Down syndrome does not have a particular therapy. However, several physical and developmental therapies exist to assist persons with Down syndrome to attain their full potential. They should begin as soon as possible. The demands of every child will vary, but the following help:

  • Physical, occupational, and speech therapy
  • Services for specialized education
  • Recreational and social activities
  • programs that teach self-care techniques and provide employment training

To keep an eye out for and treat any health issues linked to the illness, you’ll also collaborate closely with your child’s doctor.

Down Syndrome vs. Autism

Down Syndrome and Autism Spectrum disorders can affect a person’s cognitive abilities. There exist significant variations between these conditions. Contrary to Down syndrome, a person with autism lacks any distinctive or immediately distinguishable physical traits. Down syndrome appears as a genetic disorder while Autism appears as a neurological disease; although, its specific etiology is yet unknown. Both diseases may result in learning impairments or communication discrepancies when compared to a typical kid their age, and how this manifests itself might vary depending on the condition and the person. Both conditions have no known treatments. Most people will employ a variety of therapeutic techniques to manage their illness or enhance key aspects of their lives.

Outlook

Many activities that normal individuals can do, a person with Down syndrome can also do. Children may take longer to learn basic abilities like walking and talking, but with early stimulation and therapy, they can grow at their own rate and go to school. A person with Down syndrome may work and have a semi-independent life depending on how the disorder affects them. Down syndrome sufferers require friendships and connections. Some people choose to live alone, get married, or live with a partner. The Centers for Disease Control and Prevention (CDC) reports that because of recent developments in medicine and therapy, a person with Down syndrome now has a much longer life expectancy.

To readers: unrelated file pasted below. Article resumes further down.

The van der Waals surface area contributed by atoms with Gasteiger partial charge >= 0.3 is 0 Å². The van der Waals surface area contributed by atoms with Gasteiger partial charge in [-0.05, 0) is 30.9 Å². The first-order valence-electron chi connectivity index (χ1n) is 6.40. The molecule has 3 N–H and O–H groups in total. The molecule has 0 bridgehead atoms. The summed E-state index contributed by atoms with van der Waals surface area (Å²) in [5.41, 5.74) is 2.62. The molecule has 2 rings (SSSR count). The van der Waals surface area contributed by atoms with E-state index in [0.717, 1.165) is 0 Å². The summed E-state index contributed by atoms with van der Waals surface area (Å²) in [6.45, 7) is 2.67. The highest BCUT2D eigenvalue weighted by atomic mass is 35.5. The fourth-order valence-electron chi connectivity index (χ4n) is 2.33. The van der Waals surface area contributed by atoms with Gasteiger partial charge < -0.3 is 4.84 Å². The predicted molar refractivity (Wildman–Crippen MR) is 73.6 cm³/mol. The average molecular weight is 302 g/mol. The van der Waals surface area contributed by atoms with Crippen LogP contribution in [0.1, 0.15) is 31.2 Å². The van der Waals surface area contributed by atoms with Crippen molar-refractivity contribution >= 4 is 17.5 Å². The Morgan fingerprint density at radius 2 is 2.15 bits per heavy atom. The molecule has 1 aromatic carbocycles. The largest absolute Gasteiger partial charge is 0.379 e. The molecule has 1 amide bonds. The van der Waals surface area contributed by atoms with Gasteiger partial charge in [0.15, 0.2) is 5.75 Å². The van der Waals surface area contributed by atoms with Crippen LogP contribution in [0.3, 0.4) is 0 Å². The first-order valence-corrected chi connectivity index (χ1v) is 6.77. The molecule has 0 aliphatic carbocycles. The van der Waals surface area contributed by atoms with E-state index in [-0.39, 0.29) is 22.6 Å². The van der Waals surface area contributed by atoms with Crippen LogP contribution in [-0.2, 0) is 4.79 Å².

A person with Down syndrome had a 10-year life expectancy on average in 1960. In 2007, the average lifespan of someone with Down syndrome was 47 years. Due to contemporary developments in healthcare, early therapies, and effectively controlling congenital problems like heart diseases, a child born with Down syndrome today has the highest chance of having a long, fulfilling life.

Summary

A chromosome 21 error causes Down syndrome. A collection of traits unique to this condition is produced by this mistake, which replicates into the genes. Physical traits, developmental disabilities, and the likelihood of developing additional health concerns exist in all Down Syndrome children. Even though a cure does not exist for this condition, early involvement can help a child grow and advance at their own rate. People with Down syndrome now have a better outlook than ever thanks to contemporary improvements in healthcare and therapy, and this trend may continue as additional medical discoveries take place.

Call 214-556-0590 to make an appointment.

Comprehensive services for children from birth through adolescence at four convenient locations: Arlington, Dallas, Frisco and McKinney.